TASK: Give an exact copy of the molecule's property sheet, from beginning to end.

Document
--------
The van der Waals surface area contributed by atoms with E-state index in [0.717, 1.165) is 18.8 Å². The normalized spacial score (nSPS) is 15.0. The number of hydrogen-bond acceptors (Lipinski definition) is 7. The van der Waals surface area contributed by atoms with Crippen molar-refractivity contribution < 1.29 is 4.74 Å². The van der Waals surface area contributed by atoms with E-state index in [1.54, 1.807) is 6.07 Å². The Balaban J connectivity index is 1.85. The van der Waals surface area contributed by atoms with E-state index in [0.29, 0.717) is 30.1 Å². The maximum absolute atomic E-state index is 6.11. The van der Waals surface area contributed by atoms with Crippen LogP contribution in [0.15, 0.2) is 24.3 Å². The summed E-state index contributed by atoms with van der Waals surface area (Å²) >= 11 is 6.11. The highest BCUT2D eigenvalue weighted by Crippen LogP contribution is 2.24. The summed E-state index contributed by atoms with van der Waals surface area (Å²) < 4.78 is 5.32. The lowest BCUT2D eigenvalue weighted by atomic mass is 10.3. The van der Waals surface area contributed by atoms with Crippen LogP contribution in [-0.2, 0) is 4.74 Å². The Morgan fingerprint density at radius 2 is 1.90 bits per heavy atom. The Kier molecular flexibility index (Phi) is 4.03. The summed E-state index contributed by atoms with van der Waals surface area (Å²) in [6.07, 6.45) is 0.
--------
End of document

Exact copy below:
The van der Waals surface area contributed by atoms with E-state index in [0.717, 1.165) is 18.8 Å². The normalized spacial score (nSPS) is 15.0. The number of hydrogen-bond acceptors (Lipinski definition) is 7. The van der Waals surface area contributed by atoms with Crippen molar-refractivity contribution < 1.29 is 4.74 Å². The van der Waals surface area contributed by atoms with E-state index in [1.54, 1.807) is 6.07 Å². The Balaban J connectivity index is 1.85. The van der Waals surface area contributed by atoms with E-state index in [0.29, 0.717) is 30.1 Å². The maximum absolute atomic E-state index is 6.11. The van der Waals surface area contributed by atoms with Crippen LogP contribution in [0.15, 0.2) is 24.3 Å². The summed E-state index contributed by atoms with van der Waals surface area (Å²) >= 11 is 6.11. The highest BCUT2D eigenvalue weighted by Crippen LogP contribution is 2.24. The summed E-state index contributed by atoms with van der Waals surface area (Å²) < 4.78 is 5.32. The lowest BCUT2D eigenvalue weighted by atomic mass is 10.3. The van der Waals surface area contributed by atoms with Crippen LogP contribution in [-0.2, 0) is 4.74 Å². The Morgan fingerprint density at radius 2 is 1.90 bits per heavy atom. The Kier molecular flexibility index (Phi) is 4.03. The summed E-state index contributed by atoms with van der Waals surface area (Å²) in [6.07, 6.45) is 0.